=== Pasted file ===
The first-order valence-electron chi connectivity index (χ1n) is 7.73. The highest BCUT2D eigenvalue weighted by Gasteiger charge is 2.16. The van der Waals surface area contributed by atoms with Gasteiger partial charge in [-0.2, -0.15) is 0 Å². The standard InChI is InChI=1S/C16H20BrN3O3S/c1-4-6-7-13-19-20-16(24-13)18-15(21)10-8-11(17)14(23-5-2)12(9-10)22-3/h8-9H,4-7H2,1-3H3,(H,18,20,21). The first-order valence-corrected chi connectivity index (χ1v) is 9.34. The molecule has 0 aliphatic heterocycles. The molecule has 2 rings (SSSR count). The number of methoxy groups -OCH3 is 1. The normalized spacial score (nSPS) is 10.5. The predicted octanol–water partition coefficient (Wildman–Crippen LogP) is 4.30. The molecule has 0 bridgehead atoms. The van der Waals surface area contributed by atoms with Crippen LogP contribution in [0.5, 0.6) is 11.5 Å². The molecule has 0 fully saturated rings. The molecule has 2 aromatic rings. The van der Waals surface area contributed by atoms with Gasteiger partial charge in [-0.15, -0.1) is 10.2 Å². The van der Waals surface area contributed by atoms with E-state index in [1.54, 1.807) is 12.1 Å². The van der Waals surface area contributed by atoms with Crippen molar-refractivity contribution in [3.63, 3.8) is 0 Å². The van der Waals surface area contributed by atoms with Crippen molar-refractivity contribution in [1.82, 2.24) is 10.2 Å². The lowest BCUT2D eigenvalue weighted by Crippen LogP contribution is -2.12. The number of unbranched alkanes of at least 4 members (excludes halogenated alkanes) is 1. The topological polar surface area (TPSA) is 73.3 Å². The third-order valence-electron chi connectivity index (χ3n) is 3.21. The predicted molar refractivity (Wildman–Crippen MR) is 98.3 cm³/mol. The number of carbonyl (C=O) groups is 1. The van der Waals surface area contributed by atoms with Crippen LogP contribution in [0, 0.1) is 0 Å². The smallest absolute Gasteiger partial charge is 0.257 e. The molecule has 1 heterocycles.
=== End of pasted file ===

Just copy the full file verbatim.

The first-order valence-electron chi connectivity index (χ1n) is 7.73. The highest BCUT2D eigenvalue weighted by Gasteiger charge is 2.16. The van der Waals surface area contributed by atoms with Gasteiger partial charge in [-0.2, -0.15) is 0 Å². The standard InChI is InChI=1S/C16H20BrN3O3S/c1-4-6-7-13-19-20-16(24-13)18-15(21)10-8-11(17)14(23-5-2)12(9-10)22-3/h8-9H,4-7H2,1-3H3,(H,18,20,21). The first-order valence-corrected chi connectivity index (χ1v) is 9.34. The molecule has 0 aliphatic heterocycles. The molecule has 2 rings (SSSR count). The number of methoxy groups -OCH3 is 1. The normalized spacial score (nSPS) is 10.5. The predicted octanol–water partition coefficient (Wildman–Crippen LogP) is 4.30. The molecule has 0 bridgehead atoms. The van der Waals surface area contributed by atoms with Crippen LogP contribution in [0.5, 0.6) is 11.5 Å². The molecule has 0 fully saturated rings. The molecule has 2 aromatic rings. The van der Waals surface area contributed by atoms with Gasteiger partial charge in [-0.15, -0.1) is 10.2 Å². The van der Waals surface area contributed by atoms with E-state index in [1.54, 1.807) is 12.1 Å². The van der Waals surface area contributed by atoms with Crippen molar-refractivity contribution in [3.63, 3.8) is 0 Å². The van der Waals surface area contributed by atoms with Crippen molar-refractivity contribution in [1.82, 2.24) is 10.2 Å². The lowest BCUT2D eigenvalue weighted by Crippen LogP contribution is -2.12. The number of unbranched alkanes of at least 4 members (excludes halogenated alkanes) is 1. The topological polar surface area (TPSA) is 73.3 Å². The third-order valence-electron chi connectivity index (χ3n) is 3.21. The predicted molar refractivity (Wildman–Crippen MR) is 98.3 cm³/mol. The number of carbonyl (C=O) groups is 1. The van der Waals surface area contributed by atoms with Crippen LogP contribution in [0, 0.1) is 0 Å². The smallest absolute Gasteiger partial charge is 0.257 e. The molecule has 1 heterocycles.